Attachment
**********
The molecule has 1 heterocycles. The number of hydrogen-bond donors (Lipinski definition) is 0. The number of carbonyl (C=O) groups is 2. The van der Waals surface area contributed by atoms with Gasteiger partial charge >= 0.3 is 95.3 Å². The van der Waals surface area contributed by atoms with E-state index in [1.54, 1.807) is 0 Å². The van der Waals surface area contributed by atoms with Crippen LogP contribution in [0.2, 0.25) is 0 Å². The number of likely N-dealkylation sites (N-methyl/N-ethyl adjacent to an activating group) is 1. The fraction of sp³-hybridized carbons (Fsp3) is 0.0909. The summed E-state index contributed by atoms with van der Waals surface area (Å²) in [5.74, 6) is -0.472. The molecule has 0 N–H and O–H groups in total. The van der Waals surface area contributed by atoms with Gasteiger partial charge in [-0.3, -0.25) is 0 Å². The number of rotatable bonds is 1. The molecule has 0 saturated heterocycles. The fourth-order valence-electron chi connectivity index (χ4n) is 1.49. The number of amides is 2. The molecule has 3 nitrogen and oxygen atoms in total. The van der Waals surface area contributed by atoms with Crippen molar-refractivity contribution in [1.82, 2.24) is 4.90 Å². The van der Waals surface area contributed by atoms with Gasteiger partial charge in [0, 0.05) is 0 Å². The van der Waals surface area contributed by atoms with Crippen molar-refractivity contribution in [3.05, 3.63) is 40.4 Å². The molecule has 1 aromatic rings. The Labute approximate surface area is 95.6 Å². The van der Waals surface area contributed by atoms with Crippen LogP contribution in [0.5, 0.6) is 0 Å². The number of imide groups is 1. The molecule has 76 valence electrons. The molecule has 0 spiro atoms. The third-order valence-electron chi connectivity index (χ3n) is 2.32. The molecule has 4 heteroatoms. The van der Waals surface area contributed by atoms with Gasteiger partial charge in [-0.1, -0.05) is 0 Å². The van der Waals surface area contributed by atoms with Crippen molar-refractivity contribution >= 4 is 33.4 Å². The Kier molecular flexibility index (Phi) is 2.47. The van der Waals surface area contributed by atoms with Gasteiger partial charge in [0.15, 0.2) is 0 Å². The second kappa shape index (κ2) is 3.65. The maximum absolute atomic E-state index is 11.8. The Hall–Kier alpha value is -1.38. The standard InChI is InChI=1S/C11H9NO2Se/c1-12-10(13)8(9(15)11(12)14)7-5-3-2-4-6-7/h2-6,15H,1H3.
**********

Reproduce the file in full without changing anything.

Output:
The molecule has 1 heterocycles. The number of hydrogen-bond donors (Lipinski definition) is 0. The number of carbonyl (C=O) groups is 2. The van der Waals surface area contributed by atoms with Gasteiger partial charge >= 0.3 is 95.3 Å². The van der Waals surface area contributed by atoms with E-state index in [1.54, 1.807) is 0 Å². The van der Waals surface area contributed by atoms with Crippen LogP contribution in [0.2, 0.25) is 0 Å². The number of likely N-dealkylation sites (N-methyl/N-ethyl adjacent to an activating group) is 1. The fraction of sp³-hybridized carbons (Fsp3) is 0.0909. The summed E-state index contributed by atoms with van der Waals surface area (Å²) in [5.74, 6) is -0.472. The molecule has 0 N–H and O–H groups in total. The van der Waals surface area contributed by atoms with Gasteiger partial charge in [-0.3, -0.25) is 0 Å². The number of rotatable bonds is 1. The molecule has 0 saturated heterocycles. The fourth-order valence-electron chi connectivity index (χ4n) is 1.49. The number of amides is 2. The molecule has 3 nitrogen and oxygen atoms in total. The van der Waals surface area contributed by atoms with Crippen molar-refractivity contribution in [1.82, 2.24) is 4.90 Å². The van der Waals surface area contributed by atoms with Gasteiger partial charge in [0, 0.05) is 0 Å². The van der Waals surface area contributed by atoms with Crippen molar-refractivity contribution in [3.05, 3.63) is 40.4 Å². The molecule has 1 aromatic rings. The Labute approximate surface area is 95.6 Å². The van der Waals surface area contributed by atoms with Crippen LogP contribution in [0.5, 0.6) is 0 Å². The number of imide groups is 1. The molecule has 76 valence electrons. The molecule has 0 spiro atoms. The third-order valence-electron chi connectivity index (χ3n) is 2.32. The molecule has 4 heteroatoms. The van der Waals surface area contributed by atoms with Gasteiger partial charge in [-0.1, -0.05) is 0 Å². The van der Waals surface area contributed by atoms with Crippen molar-refractivity contribution >= 4 is 33.4 Å². The Kier molecular flexibility index (Phi) is 2.47. The van der Waals surface area contributed by atoms with Gasteiger partial charge in [0.15, 0.2) is 0 Å². The second kappa shape index (κ2) is 3.65. The maximum absolute atomic E-state index is 11.8. The Hall–Kier alpha value is -1.38. The standard InChI is InChI=1S/C11H9NO2Se/c1-12-10(13)8(9(15)11(12)14)7-5-3-2-4-6-7/h2-6,15H,1H3.